Plus, Chris has developed incredible rapport and relationships with his students, so it is always a pleasure to come in and work alongside him. That is very important here, as the entire lesson hinges on taking a risk and being willing to have it be a complete flop.
On Tuesday, we co-taught the lesson where the kids were given the handout that Mr. Duran had created and walked through how to create on Tinkercad.com to complete the design of their die.
Maybe it's because they are AP students, and maybe it's because Mr. Duran has built a culture where this is the norm, and maybe it's a bit of both, but many students used their chromebooks to dive into research, looking up irregular dice for inspiration and ideas.
As I continue to learn about 3D printing, I have to send a big thank you to the team at Airwolf3D for being great with their patience and support. Y'see, not everything went well.
A teacher who wasn't all in with the risk would have seen this as a great place to abandon the kitchen and get some takeout. After all, three prints in a row turned out trashy. This is a waste of time. I have standards to cover. My kids need to prepare for the AP exam and this isn't a good use of precious days. I'm over it.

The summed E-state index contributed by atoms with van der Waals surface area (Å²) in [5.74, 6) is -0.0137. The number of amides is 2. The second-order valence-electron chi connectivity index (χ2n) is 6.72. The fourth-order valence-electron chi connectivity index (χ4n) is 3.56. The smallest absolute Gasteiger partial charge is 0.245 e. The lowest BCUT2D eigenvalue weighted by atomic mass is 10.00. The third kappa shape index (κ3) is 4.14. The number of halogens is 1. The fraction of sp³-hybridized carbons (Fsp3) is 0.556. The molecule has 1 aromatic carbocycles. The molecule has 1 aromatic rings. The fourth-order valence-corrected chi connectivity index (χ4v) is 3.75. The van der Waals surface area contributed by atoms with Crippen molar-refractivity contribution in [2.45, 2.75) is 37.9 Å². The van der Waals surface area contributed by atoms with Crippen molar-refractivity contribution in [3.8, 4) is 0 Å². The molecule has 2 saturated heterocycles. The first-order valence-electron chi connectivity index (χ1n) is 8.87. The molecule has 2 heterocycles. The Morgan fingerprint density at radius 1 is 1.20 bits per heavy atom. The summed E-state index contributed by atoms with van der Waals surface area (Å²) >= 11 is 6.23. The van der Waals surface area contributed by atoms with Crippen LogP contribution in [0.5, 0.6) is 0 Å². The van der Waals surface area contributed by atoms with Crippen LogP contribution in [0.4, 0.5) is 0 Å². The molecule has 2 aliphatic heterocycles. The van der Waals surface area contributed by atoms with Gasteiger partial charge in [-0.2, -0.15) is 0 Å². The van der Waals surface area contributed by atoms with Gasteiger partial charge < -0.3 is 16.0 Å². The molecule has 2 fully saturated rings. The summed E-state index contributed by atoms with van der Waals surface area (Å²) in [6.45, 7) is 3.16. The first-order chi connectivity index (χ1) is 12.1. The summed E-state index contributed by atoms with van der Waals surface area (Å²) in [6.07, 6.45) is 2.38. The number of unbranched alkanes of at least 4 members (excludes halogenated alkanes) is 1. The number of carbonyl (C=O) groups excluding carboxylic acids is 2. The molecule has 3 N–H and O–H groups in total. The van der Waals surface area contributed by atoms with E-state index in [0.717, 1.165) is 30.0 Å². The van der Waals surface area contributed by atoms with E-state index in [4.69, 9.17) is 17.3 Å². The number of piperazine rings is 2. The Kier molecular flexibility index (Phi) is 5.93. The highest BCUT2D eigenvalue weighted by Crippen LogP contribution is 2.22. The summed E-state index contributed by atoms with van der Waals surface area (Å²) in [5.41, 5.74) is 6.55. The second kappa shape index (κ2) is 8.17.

NONE of these things were spoken, or even alluded to, throughout my struggles. Yes, it was frustrating to see a ball of plastic on the print bed, but Mr. Duran was ready to try again, again, and again.
With the help of the support team at Airwolf, we were able to resolve the issues, which turned out to be that the extruder was too hot, and picked up printing successfully as soon as we corrected it. Boom!
From here, the students will work in pairs to create a game based on inferences and probability of rolling certain values on their irregular die. They will create the game board, the rule book, and play a sample of their game to ensure that it is fair and fun.
Something tells me that they're going to remember this lesson for a while.
The 3D printer was a great wild card that spiked engagement and stoked curiosity, but you don't need access to one in order to create this type of experience for your students. Have them take ownership, create something, and be proud of it. That is what will keep kids talking in a good way.
Happy "Yahtzee!!!" Fishing